you can change the application list by modify the content type value in glade this then shows all registered apps for that content type.

#!/usr/bin/env python
from gi.repository import Gtk, GLib, Gio


class application_gui:
    """Tutorial 04 text input, spin input, drop down options"""
    count = 0

    def __init__(self):
	#load in our glade interface
	xml = Gtk.Builder()
	xml.add_from_file('tut07.glade')

	#grab our widget using get_object this is the name of the widget from glade, window1 is the default name
	self.window = xml.get_object('window1')
	self.text = xml.get_object('entry1')

	#load our widgets from the glade file
	self.widgets = {}
	self.widgets['scale1'] = xml.get_object('scalebutton1')
	self.widgets['scale2'] = xml.get_object('scalebutton2')
	self.widgets['appchooseraudio'] = xml.get_object('appchooserbutton1')
	self.widgets['appchoosertext'] = xml.get_object('appchooserbutton2')

	self.widgets['appchooseraudio'].connect('changed', self.app_chooser)
	self.widgets['appchoosertext'].connect('changed', self.app_chooser)
	self.widgets['scale1'].connect('value-changed', self.scale)
	self.widgets['scale2'].connect('value-changed', self.scale)

	#connect to events, in this instance just quit our application
	self.window.connect('delete_event', Gtk.main_quit)
	self.window.connect('destroy', lambda quit: Gtk.main_quit())

	#show the window else there is nothing to see :)
	self.window.show()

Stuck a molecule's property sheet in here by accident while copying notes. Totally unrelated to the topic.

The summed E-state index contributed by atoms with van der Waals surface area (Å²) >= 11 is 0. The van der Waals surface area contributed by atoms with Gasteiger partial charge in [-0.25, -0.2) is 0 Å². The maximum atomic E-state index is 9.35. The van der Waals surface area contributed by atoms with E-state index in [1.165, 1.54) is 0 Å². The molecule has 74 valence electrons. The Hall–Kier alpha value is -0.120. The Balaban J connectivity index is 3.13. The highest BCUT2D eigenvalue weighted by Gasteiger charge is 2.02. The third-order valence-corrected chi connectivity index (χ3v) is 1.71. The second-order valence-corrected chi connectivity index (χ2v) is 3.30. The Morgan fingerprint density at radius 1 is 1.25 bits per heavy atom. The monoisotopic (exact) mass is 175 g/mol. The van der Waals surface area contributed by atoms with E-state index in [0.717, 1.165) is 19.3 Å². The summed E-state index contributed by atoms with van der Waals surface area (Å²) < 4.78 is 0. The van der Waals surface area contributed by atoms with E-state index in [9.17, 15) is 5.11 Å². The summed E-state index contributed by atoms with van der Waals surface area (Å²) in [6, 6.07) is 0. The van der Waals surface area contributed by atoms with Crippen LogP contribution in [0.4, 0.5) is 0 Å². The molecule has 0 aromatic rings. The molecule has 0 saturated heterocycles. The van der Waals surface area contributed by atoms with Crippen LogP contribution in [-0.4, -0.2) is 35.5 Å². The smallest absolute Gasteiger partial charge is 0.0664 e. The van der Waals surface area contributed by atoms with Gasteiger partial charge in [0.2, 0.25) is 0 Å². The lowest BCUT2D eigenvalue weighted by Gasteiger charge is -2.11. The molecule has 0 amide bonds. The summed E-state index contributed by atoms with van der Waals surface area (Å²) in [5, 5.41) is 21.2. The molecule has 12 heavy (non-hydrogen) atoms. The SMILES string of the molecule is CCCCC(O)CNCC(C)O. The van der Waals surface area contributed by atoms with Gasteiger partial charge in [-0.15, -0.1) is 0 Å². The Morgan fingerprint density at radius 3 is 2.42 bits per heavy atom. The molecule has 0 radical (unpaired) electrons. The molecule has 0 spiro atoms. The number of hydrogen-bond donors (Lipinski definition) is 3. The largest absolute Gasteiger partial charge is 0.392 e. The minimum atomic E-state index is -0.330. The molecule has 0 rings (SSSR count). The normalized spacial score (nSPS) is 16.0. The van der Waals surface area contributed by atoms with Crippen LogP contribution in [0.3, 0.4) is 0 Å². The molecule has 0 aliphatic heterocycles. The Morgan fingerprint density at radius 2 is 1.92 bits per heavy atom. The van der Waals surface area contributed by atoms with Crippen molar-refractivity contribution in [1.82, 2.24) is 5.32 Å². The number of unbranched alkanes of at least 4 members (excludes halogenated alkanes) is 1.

def app_chooser(self, widget):
	list_view_model = widget.get_model()
	active_iter_index = widget.get_active()
	row_iter = list_view_model.get_iter(active_iter_index)
	app_info = list_view_model.get_value(row_iter, 0)

	gio_file = Gio.File.new_for_path('/tmp/tut07-appchooser-test.txt')
	app_info.launch((gio_file,), None)
	self.text.set_text(widget.get_name() + ' ' + app_info.get_name())

    def scale(self, widget, value):
	self.text.set_text(widget.get_name() + ' ' + str(value))


application = application_gui()
Gtk.main()

Displaying dialog boxes


tut06-dialogs.png

Figure 1: Dialog Boxes

This example program allows you to open the file selector dialogs and displays the selected files, it also demonstrates selecting colour and font from the built in selector dialogs. once a file font or colour has been selected we grab the resulting value and display it as an example of retrieving the value.

#!/usr/bin/env python
from gi.repository import Gtk


class application_gui:
    """Tutorial 06 demo of file, colour and font dialogs."""

    def __init__(self):
	#load in our glade interface
	xml = Gtk.Builder()
	xml.add_from_file('tut06.glade')

	#grab our widget using get_object this is the name of the widget from glade, window1 is the default name
	self.window = xml.get_object('window1')
	self.text = xml.get_object('entry1')

	#load our widgets from the glade file
	self.widgets = {}
	self.widgets['entry'] = xml.get_object('entry2')